First, you must work to establish relationships with your other team members. Since you don't have the advantage of the same type of face-to-face time that the others are enjoying, you will need to make extra efforts to connect on a more personal level. If the team is using any internal tools for collaboration, take advantage of using them fully. Add photos of yourself. Consider connecting with your teammates via Facebook or other social networks. Call your teammates and share a little about yourself, your interests and hobbies. In this way you can start to form friendships that go beyond business relationships. Try to travel as often as makes sense so that you can spend some face-to-face time with your team.
You can also establish trust by being available, responsive and reliable. Go the extra mile to communicate often. Because you don't have the ability to talk face-to-face like the others, spend more time communicating in other ways – via IM, email or on the phone. Let your personality shine through so that your teammates will get to know you.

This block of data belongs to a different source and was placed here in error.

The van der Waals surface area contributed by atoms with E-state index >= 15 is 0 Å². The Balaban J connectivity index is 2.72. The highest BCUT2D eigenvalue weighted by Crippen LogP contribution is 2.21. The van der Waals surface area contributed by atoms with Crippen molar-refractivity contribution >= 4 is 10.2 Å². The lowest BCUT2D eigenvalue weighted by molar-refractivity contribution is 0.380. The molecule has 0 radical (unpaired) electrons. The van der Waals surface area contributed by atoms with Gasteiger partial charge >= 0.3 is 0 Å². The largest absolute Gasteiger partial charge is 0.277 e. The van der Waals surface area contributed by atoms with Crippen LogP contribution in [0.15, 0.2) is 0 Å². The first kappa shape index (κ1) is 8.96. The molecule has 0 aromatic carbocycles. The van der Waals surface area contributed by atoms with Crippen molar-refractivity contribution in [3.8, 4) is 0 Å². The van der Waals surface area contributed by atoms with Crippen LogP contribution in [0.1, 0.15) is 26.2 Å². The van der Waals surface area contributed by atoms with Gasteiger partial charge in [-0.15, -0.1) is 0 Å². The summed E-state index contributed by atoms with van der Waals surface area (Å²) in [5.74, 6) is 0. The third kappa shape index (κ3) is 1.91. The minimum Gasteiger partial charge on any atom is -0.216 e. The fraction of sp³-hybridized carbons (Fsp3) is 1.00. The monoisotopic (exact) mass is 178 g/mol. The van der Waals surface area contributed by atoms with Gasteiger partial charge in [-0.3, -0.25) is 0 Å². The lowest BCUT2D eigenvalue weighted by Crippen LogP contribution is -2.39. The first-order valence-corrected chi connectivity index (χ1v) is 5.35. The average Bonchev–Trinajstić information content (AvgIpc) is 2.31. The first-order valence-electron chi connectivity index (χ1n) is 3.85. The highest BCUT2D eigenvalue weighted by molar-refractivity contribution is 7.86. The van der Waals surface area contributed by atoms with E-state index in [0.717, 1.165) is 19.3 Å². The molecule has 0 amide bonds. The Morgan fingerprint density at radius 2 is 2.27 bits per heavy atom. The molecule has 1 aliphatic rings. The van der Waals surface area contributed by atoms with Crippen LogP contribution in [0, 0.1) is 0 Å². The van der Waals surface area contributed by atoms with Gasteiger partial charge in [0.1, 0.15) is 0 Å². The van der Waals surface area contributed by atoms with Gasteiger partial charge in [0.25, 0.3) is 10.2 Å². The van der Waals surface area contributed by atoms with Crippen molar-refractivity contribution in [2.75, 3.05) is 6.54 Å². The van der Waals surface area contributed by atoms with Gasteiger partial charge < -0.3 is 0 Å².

Finally, if there are still issues that are leaving you at a disadvantage, speak with your management and team about these issues and ask for their help in resolving them. If you are on conference calls and there is a lot of chatter that you can't understand, ask the group to repeat for you. Speak up on the conference calls as often as you can to help remind the group of your presence. Find a mentor or team member who can help you overcome challenges from not being present – for example, someone who can be IM'ing during the meeting to let you know what might be going on in the room that you can't see.
Though being the sole remote team member is a challenge, if you make the effort, it is one that can be overcome.
This was first published in November 2010